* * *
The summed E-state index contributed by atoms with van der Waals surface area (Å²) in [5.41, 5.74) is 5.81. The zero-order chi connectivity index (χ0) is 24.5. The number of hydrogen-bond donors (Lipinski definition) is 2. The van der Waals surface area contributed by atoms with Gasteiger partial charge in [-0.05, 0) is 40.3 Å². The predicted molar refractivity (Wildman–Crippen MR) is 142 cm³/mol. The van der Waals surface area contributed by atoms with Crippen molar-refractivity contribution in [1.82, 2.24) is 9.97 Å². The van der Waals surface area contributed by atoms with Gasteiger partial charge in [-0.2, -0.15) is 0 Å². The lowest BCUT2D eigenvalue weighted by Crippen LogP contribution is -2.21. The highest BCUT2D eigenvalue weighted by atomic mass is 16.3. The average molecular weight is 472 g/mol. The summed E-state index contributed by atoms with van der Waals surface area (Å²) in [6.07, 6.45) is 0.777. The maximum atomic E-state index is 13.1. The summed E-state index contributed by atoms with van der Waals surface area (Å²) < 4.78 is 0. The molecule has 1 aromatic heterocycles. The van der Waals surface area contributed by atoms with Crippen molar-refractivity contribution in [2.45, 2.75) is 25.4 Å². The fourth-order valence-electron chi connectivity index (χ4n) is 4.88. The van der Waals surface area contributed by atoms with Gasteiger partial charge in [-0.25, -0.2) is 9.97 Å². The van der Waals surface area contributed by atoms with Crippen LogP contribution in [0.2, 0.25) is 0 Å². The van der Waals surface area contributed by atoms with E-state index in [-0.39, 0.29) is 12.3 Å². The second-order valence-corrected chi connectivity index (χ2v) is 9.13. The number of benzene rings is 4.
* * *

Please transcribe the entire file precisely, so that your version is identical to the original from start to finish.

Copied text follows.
The summed E-state index contributed by atoms with van der Waals surface area (Å²) in [5.41, 5.74) is 5.81. The zero-order chi connectivity index (χ0) is 24.5. The number of hydrogen-bond donors (Lipinski definition) is 2. The van der Waals surface area contributed by atoms with Gasteiger partial charge in [-0.05, 0) is 40.3 Å². The predicted molar refractivity (Wildman–Crippen MR) is 142 cm³/mol. The van der Waals surface area contributed by atoms with Crippen molar-refractivity contribution in [1.82, 2.24) is 9.97 Å². The van der Waals surface area contributed by atoms with Gasteiger partial charge in [-0.2, -0.15) is 0 Å². The lowest BCUT2D eigenvalue weighted by Crippen LogP contribution is -2.21. The highest BCUT2D eigenvalue weighted by atomic mass is 16.3. The average molecular weight is 472 g/mol. The summed E-state index contributed by atoms with van der Waals surface area (Å²) in [6.07, 6.45) is 0.777. The maximum atomic E-state index is 13.1. The summed E-state index contributed by atoms with van der Waals surface area (Å²) < 4.78 is 0. The molecule has 1 aromatic heterocycles. The van der Waals surface area contributed by atoms with Crippen molar-refractivity contribution in [2.45, 2.75) is 25.4 Å². The fourth-order valence-electron chi connectivity index (χ4n) is 4.88. The van der Waals surface area contributed by atoms with Gasteiger partial charge in [-0.25, -0.2) is 9.97 Å². The van der Waals surface area contributed by atoms with Crippen LogP contribution in [0.2, 0.25) is 0 Å². The van der Waals surface area contributed by atoms with E-state index in [-0.39, 0.29) is 12.3 Å². The second-order valence-corrected chi connectivity index (χ2v) is 9.13. The number of benzene rings is 4.